Steps taken for Corning Inc. to acquire Danville plant; would eventually employ 100

Glass and ceramics manufacturer Corning Inc. might bring new life to a Danville plant that closed two years ago.

The Kentucky Economic Development Finance Authority board on Thursday gave preliminary approval for $6.5 million in negotiated tax incentives for Corning to acquire the Philips North American Lighting plant on Danville's west side. Coincidentally, Corning owned the plant 60 years ago but sold it to Philips in 1983.

The approval of tax incentives outlines the state's commitment to a project should it occur in Kentucky. In general, when a company accepts a tax incentive, it can keep that amount of money, which it would otherwise pay in taxes, assuming it fulfills the terms of the deal.

Corning spokesman Joe Dunning confirmed the company's interest in the Philips plant Friday but cautioned that "we have not closed on it yet." The project would initially bring 40 jobs to Danville, but the retooled plant would eventually employ 100 people, the KEDFA documents said.

The average hourly wage target including employee benefits would be $25 an hour, the documents said.

The Danville site was originally a Corning Glass Works plant when it was established in 1952. Philips bought it in 1983 and made incandescent bulbs there. Philips closed the facility in February 2011. The plant employed as many as 300 people in the 1980s.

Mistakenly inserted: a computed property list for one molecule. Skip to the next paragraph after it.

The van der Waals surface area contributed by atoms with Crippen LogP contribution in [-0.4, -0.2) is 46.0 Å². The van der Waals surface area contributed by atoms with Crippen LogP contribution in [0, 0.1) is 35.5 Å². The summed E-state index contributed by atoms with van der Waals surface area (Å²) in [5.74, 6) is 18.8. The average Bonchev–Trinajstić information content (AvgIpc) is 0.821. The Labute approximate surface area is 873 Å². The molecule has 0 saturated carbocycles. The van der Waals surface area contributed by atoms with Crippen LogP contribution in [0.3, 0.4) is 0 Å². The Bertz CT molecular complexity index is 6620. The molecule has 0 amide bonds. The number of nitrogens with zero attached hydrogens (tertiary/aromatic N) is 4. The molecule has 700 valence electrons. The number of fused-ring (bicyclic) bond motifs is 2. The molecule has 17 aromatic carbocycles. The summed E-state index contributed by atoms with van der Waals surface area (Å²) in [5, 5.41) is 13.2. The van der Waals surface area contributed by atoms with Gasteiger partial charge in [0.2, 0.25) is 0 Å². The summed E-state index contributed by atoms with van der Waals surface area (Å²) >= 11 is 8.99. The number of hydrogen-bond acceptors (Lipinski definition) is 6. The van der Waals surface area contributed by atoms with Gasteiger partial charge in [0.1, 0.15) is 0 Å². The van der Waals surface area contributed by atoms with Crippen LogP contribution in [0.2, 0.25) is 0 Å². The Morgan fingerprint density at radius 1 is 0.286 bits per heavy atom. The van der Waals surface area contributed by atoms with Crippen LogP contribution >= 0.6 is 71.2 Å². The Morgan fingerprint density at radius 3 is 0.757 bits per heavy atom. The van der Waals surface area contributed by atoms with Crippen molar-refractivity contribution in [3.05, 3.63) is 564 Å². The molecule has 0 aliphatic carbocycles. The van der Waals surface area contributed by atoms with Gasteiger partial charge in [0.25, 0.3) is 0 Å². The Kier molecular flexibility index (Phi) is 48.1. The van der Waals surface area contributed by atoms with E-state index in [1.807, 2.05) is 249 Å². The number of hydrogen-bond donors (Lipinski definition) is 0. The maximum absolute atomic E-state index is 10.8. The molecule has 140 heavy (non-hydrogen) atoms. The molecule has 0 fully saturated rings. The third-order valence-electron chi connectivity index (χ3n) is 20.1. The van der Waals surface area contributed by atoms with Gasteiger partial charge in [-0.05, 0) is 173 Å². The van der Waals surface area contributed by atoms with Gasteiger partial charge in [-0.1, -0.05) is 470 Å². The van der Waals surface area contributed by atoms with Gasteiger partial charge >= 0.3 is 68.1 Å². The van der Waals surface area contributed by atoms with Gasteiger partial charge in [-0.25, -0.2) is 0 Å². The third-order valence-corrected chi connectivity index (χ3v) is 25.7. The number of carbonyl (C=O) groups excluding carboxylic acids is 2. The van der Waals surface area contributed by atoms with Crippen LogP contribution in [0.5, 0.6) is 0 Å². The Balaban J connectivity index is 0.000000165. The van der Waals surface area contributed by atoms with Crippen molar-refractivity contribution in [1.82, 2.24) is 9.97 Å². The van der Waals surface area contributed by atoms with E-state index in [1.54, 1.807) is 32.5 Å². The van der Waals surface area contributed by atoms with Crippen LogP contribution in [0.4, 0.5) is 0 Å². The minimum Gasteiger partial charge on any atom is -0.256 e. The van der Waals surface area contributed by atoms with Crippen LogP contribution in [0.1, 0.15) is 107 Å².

Corning has another plant in Harrodsburg that makes Gorilla Glass for smart phones. The Danville site could support future needs of the Harrodsburg plant, Dunning said.

"Corning has not determined the final use" of the Danville building, Dunning said in a prepared statement. "There are several possibilities under consideration, including manufacturing, warehousing or a combination of those.

"A closing date has not been set and Corning is working with Philips to transition the site for potential future uses," Dunning said. "We are grateful for the ongoing support by the state of Kentucky in fostering new business investment and jobs in an area we have a great history with."

The state documents said Corning "has developed a new glass process and has received significant attention from a key customer and is considering bringing production to Danville," the documents said.

Dunning said he could not discuss the new glass process.

The state documents said Corning intends to spend $100 million to resurrect the plant. That includes $2 million on land, $28 million on the building and $70 million on equipment.

The news is good for Boyle County, where unemployment is 9.4 percent. Kentucky's unemployment rate is 7.9 percent.

Jody Lassiter, president of the Danville-Boyle County Economic Development Partnership, said in a statement Friday that Corning asked him not to comment on the project.

"I must respect the company's insistence that no local statements be made about the project at this time," Lassiter said. "The approval of state incentives is preliminary, and several critical steps remain to be taken at the local level to make this project a reality."